“Oh, that’s just his bad side.”
Have you ever said this, referring to your horse’s tendency to be a little stiffer going one direction than the other? If so, you’re believing a myth.
Clinician and world champion trainer Sandy Collier says it’s actually not true that every horse has a “good” and a “bad” side.
In her popular training book, Reining Essentials, she debunks this and many other myths.
“It’s not a question of good and bad,” she writes. “It’s a question of hollow and stiff.”
That’s because most horses are asymmetrical physically in a way that makes it easier to bend going to their right (their hollow side) and harder to bend going to their left (their stiff side).
She notes that riders tend to think they need to work the so-called bad side—the stiff side—more. But in reality, you need to work the hollow side equally as much, or it can become overbent and “noodly.”
“Work each of your horse’s sides equally,” she recommends, “giving intelligent consideration to the tendencies of that side and how to compensate for them.”
Let’s look at some more myth-busting from the horsewoman who’s still the only female to win the open division of the World Championship Snaffle Bit Futurity….
MYTH: Pulling on your horse’s mouth will make him hard-mouthed.
REALITY: Not necessarily, says Sandy. It depends on how you pull. “A horse must learn to ‘take a pull’ in order to be trained,” she says. “The key thing is when and how you pull—plus, even more important, when you release.”
Specifically, if you pull at the correct moment—without jerking—and release the instant your horse responds, you’re training, not toughening his mouth.
And, as Sandy stresses, always remember that it’s not the pulling itself that educates your horse…it’s the properly timed release.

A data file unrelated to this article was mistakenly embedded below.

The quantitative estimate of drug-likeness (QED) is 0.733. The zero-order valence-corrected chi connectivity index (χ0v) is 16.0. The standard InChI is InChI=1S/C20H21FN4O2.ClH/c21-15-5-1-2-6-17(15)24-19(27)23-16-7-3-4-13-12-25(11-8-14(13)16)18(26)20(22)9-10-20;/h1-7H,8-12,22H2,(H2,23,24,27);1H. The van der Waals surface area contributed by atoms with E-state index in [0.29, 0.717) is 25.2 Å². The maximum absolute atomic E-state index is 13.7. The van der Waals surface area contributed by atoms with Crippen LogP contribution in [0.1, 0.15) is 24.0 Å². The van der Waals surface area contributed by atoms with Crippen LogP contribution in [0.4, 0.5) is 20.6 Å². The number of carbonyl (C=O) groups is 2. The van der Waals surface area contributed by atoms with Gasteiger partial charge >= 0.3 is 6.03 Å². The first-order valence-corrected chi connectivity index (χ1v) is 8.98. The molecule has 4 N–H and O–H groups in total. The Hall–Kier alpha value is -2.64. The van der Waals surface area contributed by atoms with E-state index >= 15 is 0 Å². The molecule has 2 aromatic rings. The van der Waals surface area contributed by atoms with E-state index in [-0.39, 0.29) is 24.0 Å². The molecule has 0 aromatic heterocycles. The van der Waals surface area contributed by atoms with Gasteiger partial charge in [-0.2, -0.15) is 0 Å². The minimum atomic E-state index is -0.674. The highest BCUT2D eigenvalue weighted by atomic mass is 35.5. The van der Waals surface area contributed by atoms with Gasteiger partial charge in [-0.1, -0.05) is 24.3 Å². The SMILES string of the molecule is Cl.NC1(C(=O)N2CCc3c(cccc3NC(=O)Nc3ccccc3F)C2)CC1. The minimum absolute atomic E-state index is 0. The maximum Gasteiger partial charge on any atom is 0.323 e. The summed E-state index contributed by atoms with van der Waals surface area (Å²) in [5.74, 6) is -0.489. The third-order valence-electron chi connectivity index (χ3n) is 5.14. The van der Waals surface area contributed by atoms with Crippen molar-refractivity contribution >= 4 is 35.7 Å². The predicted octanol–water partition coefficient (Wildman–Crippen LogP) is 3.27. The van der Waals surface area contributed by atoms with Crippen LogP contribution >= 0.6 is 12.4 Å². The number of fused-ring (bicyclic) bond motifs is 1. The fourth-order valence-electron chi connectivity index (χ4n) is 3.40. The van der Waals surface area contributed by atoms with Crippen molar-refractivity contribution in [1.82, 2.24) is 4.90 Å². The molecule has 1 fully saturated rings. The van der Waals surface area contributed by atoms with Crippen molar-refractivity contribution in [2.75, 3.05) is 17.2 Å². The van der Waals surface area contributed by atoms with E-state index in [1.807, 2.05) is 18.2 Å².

MYTH: It’s better to use ‘body English’ (leaning) to guide your horse than to use your reins.
REALITY: This just causes your horse to try to compensate under you, which can unbalance him.
“I run into this a lot in my clinics,” says Sandy. “For some reason, people think the less they use their reins, the better, so they try to throw their weight around to steer their horse.”
She notes that although how you sit in the saddle is important, “you’re not doing your horse any favors by purposely leaning on top of him.
“Remember, your reins are there for a purpose,” she adds. “It’s OK to use them!”
MYTH: You need to worry about where your horse’s feet are when you say ‘whoa.’
REALITY: This can actually mess up your stops.
“I tell my students not to worry about this,” says Sandy. “Because if you do, you’ll be so focused on that that you won’t be riding your horse all the way to the stop, and the latter is far more important.”
She goes on to explain that the ability to feel in the seat of your pants where your horse’s feet are at any given moment is something you develop after a lot of time in the saddle.
“In the meantime,” she adds, “just take a deep breath, let it out steadily, and say ‘whoa’ at the bottom of that breath—and you’ll almost always be asking for the stop when your horse’s body is in the best position to slide.”